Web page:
Mastery is nuanced. To understand nuance, you must live among it, bathe in it, and breathe it. Mastery becomes the essence of us. We practice mastery without thinking.
This is when you successfully turn something that you consciously knew you didn’t know into something you know and, finally, into something you know unconsciously.
This is where you can present a presentation while focusing 100% on your client. The presentation no longer requires any mental bandwidth or conscious focus. Your body knows to have your finger click next on the laptop to move the slides without needing to look at the screen or visually assess which slide is next.
Jerome Knyszewski: None of us are able to achieve success without some help along the way. Is there a particular person who you are grateful towards who helped get you to where you are? Can you share a story?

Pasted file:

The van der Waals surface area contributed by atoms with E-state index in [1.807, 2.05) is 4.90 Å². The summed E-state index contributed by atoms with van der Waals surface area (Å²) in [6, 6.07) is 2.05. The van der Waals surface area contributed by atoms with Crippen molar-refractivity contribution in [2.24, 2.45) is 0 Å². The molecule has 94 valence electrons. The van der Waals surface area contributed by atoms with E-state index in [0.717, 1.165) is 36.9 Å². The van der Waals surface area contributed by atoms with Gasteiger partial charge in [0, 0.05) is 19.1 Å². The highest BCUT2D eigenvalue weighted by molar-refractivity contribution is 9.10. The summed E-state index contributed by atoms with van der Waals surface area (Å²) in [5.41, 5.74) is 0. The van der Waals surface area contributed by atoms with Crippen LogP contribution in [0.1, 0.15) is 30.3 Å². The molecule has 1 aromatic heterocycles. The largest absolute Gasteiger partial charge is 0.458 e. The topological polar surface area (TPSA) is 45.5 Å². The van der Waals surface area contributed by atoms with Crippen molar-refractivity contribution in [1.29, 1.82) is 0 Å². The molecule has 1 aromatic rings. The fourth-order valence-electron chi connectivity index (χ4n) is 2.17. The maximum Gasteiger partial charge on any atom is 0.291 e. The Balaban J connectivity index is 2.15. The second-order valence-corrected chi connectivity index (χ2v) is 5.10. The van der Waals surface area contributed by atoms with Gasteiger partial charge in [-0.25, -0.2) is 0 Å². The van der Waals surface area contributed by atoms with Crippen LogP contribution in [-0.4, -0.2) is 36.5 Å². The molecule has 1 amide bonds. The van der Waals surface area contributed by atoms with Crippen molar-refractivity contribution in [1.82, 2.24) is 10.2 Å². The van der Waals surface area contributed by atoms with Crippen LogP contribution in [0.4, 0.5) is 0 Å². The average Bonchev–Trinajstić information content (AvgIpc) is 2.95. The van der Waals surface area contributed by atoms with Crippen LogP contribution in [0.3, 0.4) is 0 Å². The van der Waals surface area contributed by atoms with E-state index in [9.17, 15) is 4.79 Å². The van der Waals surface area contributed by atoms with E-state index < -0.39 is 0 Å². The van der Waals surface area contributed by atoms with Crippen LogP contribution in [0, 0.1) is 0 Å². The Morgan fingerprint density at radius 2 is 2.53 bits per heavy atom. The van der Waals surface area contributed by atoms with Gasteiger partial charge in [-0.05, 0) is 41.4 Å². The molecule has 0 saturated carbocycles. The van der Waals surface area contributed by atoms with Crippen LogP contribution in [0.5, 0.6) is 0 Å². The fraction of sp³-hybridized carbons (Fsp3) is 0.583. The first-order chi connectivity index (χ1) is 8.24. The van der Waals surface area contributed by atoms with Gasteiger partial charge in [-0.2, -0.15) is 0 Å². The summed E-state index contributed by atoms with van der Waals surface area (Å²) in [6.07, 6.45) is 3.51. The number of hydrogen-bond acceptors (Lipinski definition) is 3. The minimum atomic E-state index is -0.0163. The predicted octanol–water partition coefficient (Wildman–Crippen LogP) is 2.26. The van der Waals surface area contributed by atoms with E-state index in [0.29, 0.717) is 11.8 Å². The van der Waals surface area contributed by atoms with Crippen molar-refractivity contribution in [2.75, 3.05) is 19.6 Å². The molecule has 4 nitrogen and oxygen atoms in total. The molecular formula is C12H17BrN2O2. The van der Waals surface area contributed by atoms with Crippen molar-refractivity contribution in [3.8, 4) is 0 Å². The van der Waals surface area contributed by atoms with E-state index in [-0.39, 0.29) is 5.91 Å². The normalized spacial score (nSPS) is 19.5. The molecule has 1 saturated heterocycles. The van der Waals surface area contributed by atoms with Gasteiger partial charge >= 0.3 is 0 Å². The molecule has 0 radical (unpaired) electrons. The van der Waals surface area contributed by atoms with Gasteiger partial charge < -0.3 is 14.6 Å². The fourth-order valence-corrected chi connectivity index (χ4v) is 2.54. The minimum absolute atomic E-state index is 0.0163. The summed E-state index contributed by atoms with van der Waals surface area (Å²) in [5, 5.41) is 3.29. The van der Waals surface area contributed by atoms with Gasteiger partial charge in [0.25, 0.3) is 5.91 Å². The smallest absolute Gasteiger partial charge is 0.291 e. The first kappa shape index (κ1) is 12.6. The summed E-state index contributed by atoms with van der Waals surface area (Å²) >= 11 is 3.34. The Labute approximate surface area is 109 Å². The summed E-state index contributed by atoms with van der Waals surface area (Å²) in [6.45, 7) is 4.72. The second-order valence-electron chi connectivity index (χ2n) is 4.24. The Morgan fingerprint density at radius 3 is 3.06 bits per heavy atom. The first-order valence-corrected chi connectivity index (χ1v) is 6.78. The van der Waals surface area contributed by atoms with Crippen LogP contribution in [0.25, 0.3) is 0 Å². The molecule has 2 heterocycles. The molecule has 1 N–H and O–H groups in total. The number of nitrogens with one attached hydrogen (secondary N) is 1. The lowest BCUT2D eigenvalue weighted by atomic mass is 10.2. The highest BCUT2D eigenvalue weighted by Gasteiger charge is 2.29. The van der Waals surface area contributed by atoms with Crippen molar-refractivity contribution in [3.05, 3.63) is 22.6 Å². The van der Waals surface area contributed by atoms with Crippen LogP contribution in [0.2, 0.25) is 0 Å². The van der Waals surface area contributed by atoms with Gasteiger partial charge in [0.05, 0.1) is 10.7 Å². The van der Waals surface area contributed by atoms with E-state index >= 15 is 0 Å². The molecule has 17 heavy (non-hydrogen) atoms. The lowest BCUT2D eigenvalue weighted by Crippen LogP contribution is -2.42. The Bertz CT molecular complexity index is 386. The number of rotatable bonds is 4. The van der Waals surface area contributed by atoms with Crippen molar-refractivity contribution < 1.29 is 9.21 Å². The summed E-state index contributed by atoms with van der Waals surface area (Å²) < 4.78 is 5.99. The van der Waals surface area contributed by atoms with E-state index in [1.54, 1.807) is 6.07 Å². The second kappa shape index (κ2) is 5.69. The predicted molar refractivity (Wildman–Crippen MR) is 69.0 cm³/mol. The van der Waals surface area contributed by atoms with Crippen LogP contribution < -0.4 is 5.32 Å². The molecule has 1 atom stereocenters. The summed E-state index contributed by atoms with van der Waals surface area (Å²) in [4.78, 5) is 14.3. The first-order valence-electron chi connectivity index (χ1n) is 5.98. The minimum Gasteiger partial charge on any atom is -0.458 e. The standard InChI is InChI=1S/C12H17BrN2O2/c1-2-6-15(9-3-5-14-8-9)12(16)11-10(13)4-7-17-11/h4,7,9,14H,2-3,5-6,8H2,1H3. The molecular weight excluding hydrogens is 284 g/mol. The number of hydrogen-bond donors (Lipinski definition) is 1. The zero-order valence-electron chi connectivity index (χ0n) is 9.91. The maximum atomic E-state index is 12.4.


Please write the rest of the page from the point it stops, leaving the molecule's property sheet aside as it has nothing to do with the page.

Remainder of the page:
Kathleen Black: I don’t think there has ever been one person. A lot of my opportunities actually came from overcoming challenges, so some of the people who gave me some of the opportunities I had are also people who presented massive challenges for me and my career.
At the end of the day, it’s relying on great mentorship, there’s not only one person I can name.
There were definitely brokers who gave me great advice and now we’ve built programs in place that we’ve created together, like Paul Baron from The #1 Century 21 Brokerage for the country, C21 Leading Edge in Canada.
I’m grateful for our team, I have an amazing group of people who support me and there’s no way I would be able to do what I do without them.
We have a collaborative leadership team who are very entrepreneurial, and who take ownership over what needs to happen. It’s very collaborative without a director style delegation, everyone owns their portion of the business. That is how we thrive.